FDA Action Alert: Possible COVID-19 Action and Mallinckrodt’s Terlipressin

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It’s entirely possible that what we will be seeing most from the U.S. Food and Drug Administration (FDA) for the month of September is related to treatments and vaccines for COVID-19. In general, the vaccines probably will not have actionable data—if then—until mid-October, although it’s not impossible that there will be enough data on a few of the clinical trials, primarily Moderna, Pfizer and BioNTech, and AstraZeneca and the University of Oxford, to warrant some sort of Emergency Use Authorization (EUA). October or later, however, is more likely.

Last week, the U.S. Centers for Disease Control and Prevention (CDC) notified the public health departments in all 50 states and five large cities to prepare for the possibility of distribution of a COVID-19 vaccine by November 1. Although that has been criticized as a political ploy to have an “October surprise” ahead of the November 3 presidential election, it is more likely just the government setting in place all the needed infrastructure for widespread vaccine distribution, which really can’t wait under pandemic conditions for full FDA approval.

More likely, and eagerly anticipated, Regeneron Pharmaceuticals is expected to have data from clinical trials of its two-antibody cocktail against COVID-19 sometime in September. In a second quarter reporting conference call, George Yancopoulos, the company’s chief scientific officer, said the plan was to share “initial virology and biomarker data from the treatment studies by the end of September with clinical outcome data to follow as enrollment progresses.”

In an August scientific article, the cocktail was able to “almost completely block establishment of virus infection,” in rhesus macaques and hamsters. A Phase III trial of the cocktail, REGN-COV2, launched on August 4, so it’s possible there will be data that might prompt the FDA to issue an EUA, although, again, October is more likely.

Otherwise, although there are a few PDUFA dates for the end of September, the only one in early September is for Mallinckrodt. The UK company has a target action date of September 12 for its New Drug Application for terlipression for hepatorenal syndrome type 1 (HRS-1).

HRS-1 is an acute and life-threatening syndrome that causes acute kidney failure in individuals with cirrhosis. It has a median survival time of about two weeks and greater than 80% mortality within three months if untreated. There are no approved drug therapies for it in the U.S. and is estimated to affect between 30,000 and 40,000 people in the U.S. each year.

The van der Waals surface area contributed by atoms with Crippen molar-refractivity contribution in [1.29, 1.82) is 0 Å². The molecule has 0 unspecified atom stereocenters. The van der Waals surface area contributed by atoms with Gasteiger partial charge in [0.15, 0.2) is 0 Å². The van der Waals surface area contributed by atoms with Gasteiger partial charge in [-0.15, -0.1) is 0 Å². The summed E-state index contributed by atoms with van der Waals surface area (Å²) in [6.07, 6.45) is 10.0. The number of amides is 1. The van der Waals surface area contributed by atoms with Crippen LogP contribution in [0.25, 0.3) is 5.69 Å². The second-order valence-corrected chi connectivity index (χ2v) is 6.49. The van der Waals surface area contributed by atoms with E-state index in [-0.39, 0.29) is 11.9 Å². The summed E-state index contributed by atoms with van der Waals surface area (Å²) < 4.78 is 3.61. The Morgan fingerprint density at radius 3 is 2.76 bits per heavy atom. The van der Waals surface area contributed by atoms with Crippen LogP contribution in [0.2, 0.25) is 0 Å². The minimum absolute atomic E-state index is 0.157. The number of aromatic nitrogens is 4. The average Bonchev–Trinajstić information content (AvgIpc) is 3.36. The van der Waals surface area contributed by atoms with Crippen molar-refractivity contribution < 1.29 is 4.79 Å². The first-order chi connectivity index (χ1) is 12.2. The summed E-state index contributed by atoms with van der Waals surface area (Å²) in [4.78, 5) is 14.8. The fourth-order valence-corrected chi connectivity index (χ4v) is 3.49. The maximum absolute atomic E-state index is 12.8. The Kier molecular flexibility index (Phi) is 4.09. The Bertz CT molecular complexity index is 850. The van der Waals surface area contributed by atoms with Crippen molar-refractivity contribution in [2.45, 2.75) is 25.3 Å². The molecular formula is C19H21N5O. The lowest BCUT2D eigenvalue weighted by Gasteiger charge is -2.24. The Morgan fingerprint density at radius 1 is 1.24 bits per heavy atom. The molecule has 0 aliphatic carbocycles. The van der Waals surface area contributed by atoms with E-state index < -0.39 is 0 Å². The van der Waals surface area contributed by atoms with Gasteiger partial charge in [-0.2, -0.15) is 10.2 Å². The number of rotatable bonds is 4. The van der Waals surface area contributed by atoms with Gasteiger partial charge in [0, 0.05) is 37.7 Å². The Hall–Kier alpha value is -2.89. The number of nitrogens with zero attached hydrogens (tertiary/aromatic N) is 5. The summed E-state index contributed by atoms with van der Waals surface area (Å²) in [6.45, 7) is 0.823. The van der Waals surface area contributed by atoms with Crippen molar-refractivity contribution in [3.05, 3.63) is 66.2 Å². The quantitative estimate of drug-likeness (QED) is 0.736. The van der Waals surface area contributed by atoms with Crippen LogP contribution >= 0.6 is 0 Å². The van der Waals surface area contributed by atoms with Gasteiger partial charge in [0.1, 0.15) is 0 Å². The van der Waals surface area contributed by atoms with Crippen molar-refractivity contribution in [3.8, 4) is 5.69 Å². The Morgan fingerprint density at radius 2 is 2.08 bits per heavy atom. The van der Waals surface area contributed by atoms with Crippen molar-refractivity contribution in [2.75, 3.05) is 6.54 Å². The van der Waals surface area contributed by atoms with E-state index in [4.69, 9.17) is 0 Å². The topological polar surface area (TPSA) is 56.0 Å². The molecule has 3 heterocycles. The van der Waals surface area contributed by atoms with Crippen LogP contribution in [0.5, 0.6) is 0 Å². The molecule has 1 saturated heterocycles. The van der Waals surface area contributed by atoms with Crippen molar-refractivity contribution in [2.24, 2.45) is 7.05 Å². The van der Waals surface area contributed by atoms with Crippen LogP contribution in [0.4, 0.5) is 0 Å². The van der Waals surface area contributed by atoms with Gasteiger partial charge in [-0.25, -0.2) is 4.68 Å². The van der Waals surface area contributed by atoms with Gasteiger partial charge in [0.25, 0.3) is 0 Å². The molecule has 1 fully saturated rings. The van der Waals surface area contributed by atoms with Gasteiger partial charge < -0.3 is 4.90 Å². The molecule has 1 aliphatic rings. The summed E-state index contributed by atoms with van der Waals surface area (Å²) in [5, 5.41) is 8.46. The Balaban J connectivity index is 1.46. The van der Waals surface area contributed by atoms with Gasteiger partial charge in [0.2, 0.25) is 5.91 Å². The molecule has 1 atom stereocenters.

Terlilpressin is a potent vasopressin analogue selective for V1 receptors. The FDA granted it Fast Track designation in 2005, and in 2016, the company and the agency reached agreement on the Phase III CONFIRM trial protocol design and data analysis under the FDA’s special protocol assessment (SPA) process.

On July 15, the FDA’s Cardiovascular and Renal Drugs Advisory Committee voted to recommend approval for the drug, although the decision was split 8 to 7.

Steven Romano, executive vice president and chief scientific officer at Mallinckrodt, said at the time, “Mallinckrodt is pleased with the advisory committee’s positive vote in favor of approval for terlipressin, supporting the potential clinical value terlipressin can bring to patients with HRS-1 in need of an approved therapy in the U.S. We acknowledge the clinical challenges associated with treating this complex disease in such a critically ill patient population. We are committed to working closely with the FDA as it continues to review our application.”

During Phase III testing, 65% of patients in the terlipressin group reported serious adverse events. However, serious adverse events were also reported in 60.6% of the placebo group. The CONFIRM trial met its primary endpoint of Verified HRS Reversal (VHRSR), which was defined as renal function improvement, avoidance of dialysis and short-term survival.

In a presentation in November 2019 at the American Association for the Study of Liver diseases, 29.1% of patients who received terlipressin plus albumin achieved Verified HRS Reversal compared to 15.8% who received placebo plus albumin. Also, 36.2% of the terlipressin group demonstrated a reversal of HRS within 14 days of receiving the drug versus 16.8% in the placebo cohort.

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